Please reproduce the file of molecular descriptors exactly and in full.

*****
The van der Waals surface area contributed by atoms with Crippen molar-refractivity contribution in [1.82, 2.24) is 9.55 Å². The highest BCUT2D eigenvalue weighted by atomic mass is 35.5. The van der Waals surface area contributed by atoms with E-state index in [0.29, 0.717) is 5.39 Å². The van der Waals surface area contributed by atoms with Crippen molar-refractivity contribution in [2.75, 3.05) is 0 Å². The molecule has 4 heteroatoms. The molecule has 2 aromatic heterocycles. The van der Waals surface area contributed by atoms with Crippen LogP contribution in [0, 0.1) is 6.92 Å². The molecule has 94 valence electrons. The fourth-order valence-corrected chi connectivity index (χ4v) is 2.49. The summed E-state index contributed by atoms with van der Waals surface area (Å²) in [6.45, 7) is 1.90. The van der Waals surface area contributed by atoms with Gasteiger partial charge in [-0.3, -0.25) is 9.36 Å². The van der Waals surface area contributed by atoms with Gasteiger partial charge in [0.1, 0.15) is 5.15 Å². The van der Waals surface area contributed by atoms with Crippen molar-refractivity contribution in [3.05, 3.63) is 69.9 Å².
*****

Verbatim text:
The van der Waals surface area contributed by atoms with Crippen molar-refractivity contribution in [1.82, 2.24) is 9.55 Å². The highest BCUT2D eigenvalue weighted by atomic mass is 35.5. The van der Waals surface area contributed by atoms with E-state index in [0.29, 0.717) is 5.39 Å². The van der Waals surface area contributed by atoms with Crippen molar-refractivity contribution in [2.75, 3.05) is 0 Å². The molecule has 4 heteroatoms. The molecule has 2 aromatic heterocycles. The van der Waals surface area contributed by atoms with Crippen LogP contribution in [0, 0.1) is 6.92 Å². The molecule has 94 valence electrons. The fourth-order valence-corrected chi connectivity index (χ4v) is 2.49. The summed E-state index contributed by atoms with van der Waals surface area (Å²) in [6.45, 7) is 1.90. The van der Waals surface area contributed by atoms with Gasteiger partial charge in [-0.3, -0.25) is 9.36 Å². The van der Waals surface area contributed by atoms with Gasteiger partial charge in [0.1, 0.15) is 5.15 Å². The van der Waals surface area contributed by atoms with Crippen molar-refractivity contribution in [3.05, 3.63) is 69.9 Å².